"So there’s a super-heated sense of urgency," says Thornton. "It really unpacks a writer’s responsibility to truth.
"How far can you embellish in order to suit your artistic needs as a writer without betraying the truth all together? It’s great because it’s super-funny and super-smart."
(March 24-April 16), by Audrey Dwyer, directed by Sarah Garton Stanley
A co-production with Canada’s National Arts Centre, this play by RMTC’s associate artistic director Audrey Dwyer is the sole mainstage survivor of Thornton’s first programmed season.
The comedy centres on Julie, a black filmmaker at work deconstructing the racist assumptions that lie beneath Harper Lee’s novel To Kill a Mockingbird, especially as they pertain to the fictional Finch housekeeper, Calpurnia.
"But we show Julie has herself grown up in privilege. Her father is a judge, her brother is a lawyer, and their nanny and housekeeper are a reflection of Calpurnia and Julie doesn’t see it.
"It’s quite outrageous," says Thornton of the 2018 show, which she produced in Toronto at her former company, Nightwood Theatre. "It’s such an amazing, explosive comedy: race, class and gender, all colliding in this household. I feel like Audrey has revealed some uncomfortable truths with some hilarious situations."
The Rez Sisters
(May 5-28, 2022), by Tomson Highway, directed by Tracey Nepinak
After hosting a digital performance of the Manitoba-born Highway’s one-person musical The (Post) Mistress just last month, Thornton programs Highway’s most produced play to end the mainstage season. The story of eight women on a road trip from the Wasaychigan Hill Indian Reserve to Toronto — and the "world’s biggest bingo" — will represent the biggest cast of the season, populated with a Who’s Who of homegrown Indigenous actors, if director Tracey Nepinak has her way.
"Tracey is very interested in doing a Manitoba version, really leaning into local talent to tell that story," says Thornton. "And she’s got some great ideas of who to cast."
As for presenting two Tomson Highway plays in successive seasons, Thornton says it’s due, especially since the play hasn’t been produced on an RMTC stage since 1987.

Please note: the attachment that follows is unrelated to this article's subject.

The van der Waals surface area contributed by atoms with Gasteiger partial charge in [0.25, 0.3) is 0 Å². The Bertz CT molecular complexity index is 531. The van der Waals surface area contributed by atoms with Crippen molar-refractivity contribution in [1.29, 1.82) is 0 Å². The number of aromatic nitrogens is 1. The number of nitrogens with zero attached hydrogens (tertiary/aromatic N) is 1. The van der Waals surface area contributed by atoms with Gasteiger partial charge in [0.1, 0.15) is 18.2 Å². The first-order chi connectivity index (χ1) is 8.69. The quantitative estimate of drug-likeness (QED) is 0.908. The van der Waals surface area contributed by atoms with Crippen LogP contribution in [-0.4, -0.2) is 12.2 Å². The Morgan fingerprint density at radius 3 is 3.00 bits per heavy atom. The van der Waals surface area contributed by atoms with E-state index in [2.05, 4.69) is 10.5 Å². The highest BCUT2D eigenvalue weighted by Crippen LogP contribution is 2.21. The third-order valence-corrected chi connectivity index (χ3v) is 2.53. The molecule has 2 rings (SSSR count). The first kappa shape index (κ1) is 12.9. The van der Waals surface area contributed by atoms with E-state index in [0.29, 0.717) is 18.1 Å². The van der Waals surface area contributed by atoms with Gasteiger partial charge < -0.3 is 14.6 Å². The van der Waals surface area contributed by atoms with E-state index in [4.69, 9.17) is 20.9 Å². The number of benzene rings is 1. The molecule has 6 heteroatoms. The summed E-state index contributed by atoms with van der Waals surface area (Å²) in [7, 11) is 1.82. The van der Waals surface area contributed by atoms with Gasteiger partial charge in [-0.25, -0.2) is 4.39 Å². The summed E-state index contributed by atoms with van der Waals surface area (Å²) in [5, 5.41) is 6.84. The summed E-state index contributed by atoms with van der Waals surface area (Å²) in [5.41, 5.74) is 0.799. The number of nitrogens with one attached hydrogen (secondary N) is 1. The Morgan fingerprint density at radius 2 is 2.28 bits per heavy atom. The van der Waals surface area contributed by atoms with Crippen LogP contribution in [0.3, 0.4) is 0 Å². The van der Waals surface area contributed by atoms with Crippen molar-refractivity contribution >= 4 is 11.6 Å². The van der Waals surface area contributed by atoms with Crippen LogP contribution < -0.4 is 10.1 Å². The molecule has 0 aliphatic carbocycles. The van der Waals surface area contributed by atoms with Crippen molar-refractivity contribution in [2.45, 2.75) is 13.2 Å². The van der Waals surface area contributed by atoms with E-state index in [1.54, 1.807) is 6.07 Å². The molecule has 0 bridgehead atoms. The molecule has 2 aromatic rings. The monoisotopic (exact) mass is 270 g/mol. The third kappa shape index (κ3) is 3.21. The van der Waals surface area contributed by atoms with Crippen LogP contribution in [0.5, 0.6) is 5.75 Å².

"Thompson is one of the most celebrated playwrights in the world, so I want to celebrate his voice," she says. "So it’s going to be a big Manitoba celebration, a kind of coming-home story."
During the pandemic, the space at the Warehouse has been converted to a digital studio space, and for the remainder of 2021, it will stay that way.
"It’s been a real gift to the community," Thornton says.
But next year, it will see two "presentations" from visiting theatre companies. Sea Sick (March 3-19), written and performed by Alanna Mitchell, is presented by Toronto’s the Theatre Centre. Addressing the crisis facing the world’s oceans, the play in the centrepiece of Thornton’s second iteration of the Bridge: A Festival of Ideas, this time addressing the theme "Our Only Earth."
The inaugural Bridge streamed online in March on the theme of "Art and (Re)Conciliation" and was curated by Kim Wheeler, an Anishinaabe/Mohawk writer and producer, who will returning as festival curator next year.
"Sea Sick is an incredible piece, so we’re putting it as the anchor production," Thornton says. The Bridge runs March 3-6 in 2022.
Also playing at the Warehouse is The Runner (March 31-April 16), another holdover from Thornton’s originally planned first season at the Warehouse.
Scripted by by Christopher Morris, it’s about an Israeli ZAKA volunteer (a member of an emergency response team) who, in a moment of crisis, opts to save the life of a Palestinian suicide bomber instead of a soldier, and finds his life changed. It was the winner of the Dora Mavor Moore Award for outstanding new play in 2019.
"It’s a really exquisite piece of theatre," says Thornton. "It really confronts the question of: Why are we so divided? Can we not heal those divisions?"
In a way, Randall King was born into the entertainment beat.